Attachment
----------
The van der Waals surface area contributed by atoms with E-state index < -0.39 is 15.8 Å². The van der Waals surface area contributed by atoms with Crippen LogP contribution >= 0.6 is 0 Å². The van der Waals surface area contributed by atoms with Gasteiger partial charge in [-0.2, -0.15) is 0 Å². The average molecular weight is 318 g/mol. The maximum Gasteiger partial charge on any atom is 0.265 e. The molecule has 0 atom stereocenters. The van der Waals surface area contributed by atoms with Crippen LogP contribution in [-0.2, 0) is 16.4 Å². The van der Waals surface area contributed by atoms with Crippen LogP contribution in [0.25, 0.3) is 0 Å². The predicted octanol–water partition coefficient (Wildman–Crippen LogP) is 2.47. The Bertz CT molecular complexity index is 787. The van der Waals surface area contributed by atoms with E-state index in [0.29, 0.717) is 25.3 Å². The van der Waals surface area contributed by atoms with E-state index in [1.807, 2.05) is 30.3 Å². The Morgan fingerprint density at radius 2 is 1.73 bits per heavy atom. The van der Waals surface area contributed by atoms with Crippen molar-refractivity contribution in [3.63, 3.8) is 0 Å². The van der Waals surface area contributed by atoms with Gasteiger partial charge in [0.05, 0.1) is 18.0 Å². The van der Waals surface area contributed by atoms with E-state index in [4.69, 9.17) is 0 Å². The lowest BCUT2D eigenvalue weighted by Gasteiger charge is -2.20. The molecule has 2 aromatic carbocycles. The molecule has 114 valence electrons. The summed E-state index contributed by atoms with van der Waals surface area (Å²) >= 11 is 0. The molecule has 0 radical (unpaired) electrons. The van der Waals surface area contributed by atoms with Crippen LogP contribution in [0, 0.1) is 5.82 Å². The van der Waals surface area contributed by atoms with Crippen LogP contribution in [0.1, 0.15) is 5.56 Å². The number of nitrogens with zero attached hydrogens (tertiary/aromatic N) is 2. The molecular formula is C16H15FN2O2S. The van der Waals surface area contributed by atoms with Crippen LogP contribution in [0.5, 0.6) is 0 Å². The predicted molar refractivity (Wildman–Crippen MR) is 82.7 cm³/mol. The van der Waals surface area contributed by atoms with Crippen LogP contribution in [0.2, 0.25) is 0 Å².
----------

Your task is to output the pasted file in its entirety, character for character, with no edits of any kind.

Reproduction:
The van der Waals surface area contributed by atoms with E-state index < -0.39 is 15.8 Å². The van der Waals surface area contributed by atoms with Crippen LogP contribution >= 0.6 is 0 Å². The van der Waals surface area contributed by atoms with Gasteiger partial charge in [-0.2, -0.15) is 0 Å². The average molecular weight is 318 g/mol. The maximum Gasteiger partial charge on any atom is 0.265 e. The molecule has 0 atom stereocenters. The van der Waals surface area contributed by atoms with Crippen LogP contribution in [-0.2, 0) is 16.4 Å². The van der Waals surface area contributed by atoms with Crippen LogP contribution in [0.25, 0.3) is 0 Å². The predicted octanol–water partition coefficient (Wildman–Crippen LogP) is 2.47. The Bertz CT molecular complexity index is 787. The van der Waals surface area contributed by atoms with E-state index in [0.29, 0.717) is 25.3 Å². The van der Waals surface area contributed by atoms with E-state index in [1.807, 2.05) is 30.3 Å². The Morgan fingerprint density at radius 2 is 1.73 bits per heavy atom. The van der Waals surface area contributed by atoms with Crippen molar-refractivity contribution in [3.63, 3.8) is 0 Å². The van der Waals surface area contributed by atoms with Gasteiger partial charge in [0.05, 0.1) is 18.0 Å². The van der Waals surface area contributed by atoms with E-state index in [4.69, 9.17) is 0 Å². The lowest BCUT2D eigenvalue weighted by Gasteiger charge is -2.20. The molecule has 2 aromatic carbocycles. The molecule has 114 valence electrons. The summed E-state index contributed by atoms with van der Waals surface area (Å²) >= 11 is 0. The molecule has 0 radical (unpaired) electrons. The van der Waals surface area contributed by atoms with Crippen LogP contribution in [0, 0.1) is 5.82 Å². The van der Waals surface area contributed by atoms with Crippen LogP contribution in [0.1, 0.15) is 5.56 Å². The number of nitrogens with zero attached hydrogens (tertiary/aromatic N) is 2. The molecular formula is C16H15FN2O2S. The van der Waals surface area contributed by atoms with Crippen LogP contribution in [0.5, 0.6) is 0 Å². The predicted molar refractivity (Wildman–Crippen MR) is 82.7 cm³/mol. The van der Waals surface area contributed by atoms with Crippen LogP contribution in [0.2, 0.25) is 0 Å².